I hit save and the Garmin does its thing. It sends the file up into some cloud or other and from there it makes its way to Strava.

I open the Strava app to discover I’ve gotten some kudos. I feel a warm glow of appreciation and smile to myself.

If you want to follow the numbers more closely I’m on Strava as Rob Cummins Wheelworx or if you’re more of a pictures instead of reading type I post on Instagram as wheelworxrob.

 

Chasing Kona eBook available

From smoker to back of the pack triathlete to the Ironman World Championships.

Read about how I overcame all of the odds and discovered what it would take to get to the Ironman World Championships – my eBook is now available to buy as an eBook on Amazon UK, Amazon US, Barnes & Noble, and iTunes

It is also available as a paperback at Wheelworx.

When I check back in with Garmin it tells me I’m a useless bag of shite. The warm glow dissolves into a messy brown puddle.

“Training Status- Unproductive: Fitness- falling: Training load- stable”

I’m liking the Strava kudos. The Garmin truth, somewhat less.

Still, if I’m honest I know I’m not doing anything that resembles training at the moment.

I’m jogging 30-40 minutes with the dogs a couple of times a week and managing a 90 min very slow easy run most Sunday’s. The latter mostly to justify the full Irish cooked breakfast in the park cafe afterwards.

I’m also on the bike three to four times a week. But that’s just riding around, aka JRA, aka junk miles, aka every ride includes a coffee stop (even if it’s only ninety minutes)

It’s what I think of as staying fit, light exercise. It’s not anything resembling training. So I don’t know why I’d be annoyed with a good old fashioned dose of the truth from the Garmin.

If I stood on the scales and it told me I was 71kg I wouldn’t curse at the scales because I was getting fat. Well maybe I would curse at it, after I’d picked it up, removed the batteries, reset it, given it a good shake (because that’s how you fix technical things in my world) If after my “technical” interventions it still said 71kg then I’d curse at it.

But I would also reluctantly admit it was the fault of the ice cream and cake rather than the scales that I’d gained 3kg (you’ll notice that the weight gain is the fault of the cake, not Robbo…)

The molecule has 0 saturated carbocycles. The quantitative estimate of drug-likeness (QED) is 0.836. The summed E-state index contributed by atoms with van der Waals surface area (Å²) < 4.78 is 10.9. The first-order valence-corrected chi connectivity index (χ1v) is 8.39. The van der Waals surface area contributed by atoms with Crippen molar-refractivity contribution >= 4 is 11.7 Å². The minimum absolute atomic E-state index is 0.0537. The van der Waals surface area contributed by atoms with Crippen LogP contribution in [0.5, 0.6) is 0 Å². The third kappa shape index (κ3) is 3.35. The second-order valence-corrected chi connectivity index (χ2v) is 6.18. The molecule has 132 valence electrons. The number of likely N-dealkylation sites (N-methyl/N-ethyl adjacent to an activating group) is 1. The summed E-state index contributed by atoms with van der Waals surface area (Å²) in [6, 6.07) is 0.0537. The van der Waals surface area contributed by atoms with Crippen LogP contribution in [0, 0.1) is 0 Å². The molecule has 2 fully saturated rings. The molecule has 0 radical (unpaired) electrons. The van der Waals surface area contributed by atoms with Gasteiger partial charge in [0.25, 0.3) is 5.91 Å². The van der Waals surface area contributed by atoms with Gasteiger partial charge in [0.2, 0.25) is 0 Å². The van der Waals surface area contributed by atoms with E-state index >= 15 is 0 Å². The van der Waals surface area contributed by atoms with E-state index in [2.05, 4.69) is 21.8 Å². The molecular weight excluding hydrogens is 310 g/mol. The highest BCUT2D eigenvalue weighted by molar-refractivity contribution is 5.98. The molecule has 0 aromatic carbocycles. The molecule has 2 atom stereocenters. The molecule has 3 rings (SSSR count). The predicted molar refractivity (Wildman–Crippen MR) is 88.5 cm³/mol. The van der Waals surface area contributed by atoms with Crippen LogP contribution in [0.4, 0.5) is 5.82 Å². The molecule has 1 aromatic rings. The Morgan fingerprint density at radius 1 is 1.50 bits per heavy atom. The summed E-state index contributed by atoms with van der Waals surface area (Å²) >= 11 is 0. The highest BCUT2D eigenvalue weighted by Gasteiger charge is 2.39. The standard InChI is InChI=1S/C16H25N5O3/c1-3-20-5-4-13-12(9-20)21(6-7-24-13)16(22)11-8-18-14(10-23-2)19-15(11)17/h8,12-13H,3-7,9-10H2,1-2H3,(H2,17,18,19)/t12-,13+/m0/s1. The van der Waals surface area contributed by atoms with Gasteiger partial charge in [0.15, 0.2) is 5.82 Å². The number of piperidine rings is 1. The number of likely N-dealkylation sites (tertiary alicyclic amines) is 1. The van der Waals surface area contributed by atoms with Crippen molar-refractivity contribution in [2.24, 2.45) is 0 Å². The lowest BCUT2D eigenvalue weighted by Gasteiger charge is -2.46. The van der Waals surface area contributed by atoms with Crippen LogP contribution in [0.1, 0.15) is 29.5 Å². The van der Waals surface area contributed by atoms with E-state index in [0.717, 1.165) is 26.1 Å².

But my point is that the scales simply delivers the bad news.

You now weigh 71kg.

It doesn’t add the comments “you’re getting fat Cummins and you’re getting fat because you’re eating too much shite” It simply presents the facts.

71kg.

The Garmin however, it delivers it’s news in a different manner. What it’s saying to me is that you’re getting slow Cummins. And you’re getting slow because you’re too lazy to train. And what “training” (at this I picture the Garmin laughing at me) – you are doing isn’t working.

Stupid ass technology. It’s only any use when it’s telling me that I’m faster than I was yesterday.

I know that I’m slower than I was two months ago. I can feel it every time the road tips upwards. I do not need a stupid watch to rub my face in it too.

I’m also avoiding the more impartial bathroom scales just in case it decides to share its opinions as well as the current numbers…

On that note I’d better hike my arse out onto the bike and stop putting off this mornings training ride.

If you want to follow the numbers more closely I’m on Strava as Rob Cummins Wheelworx or if you’re more of a pictures instead of reading type I post on Instagram as wheelworxrob.

 

Chasing Kona eBook available

From smoker to back of the pack triathlete to the Ironman World Championships.

Read about how I overcame all of the odds and discovered what it would take to get to the Ironman World Championships – my eBook is now available to buy as an eBook on Amazon UK, Amazon US, Barnes & Noble, and iTunes

It is also available as a paperback at Wheelworx.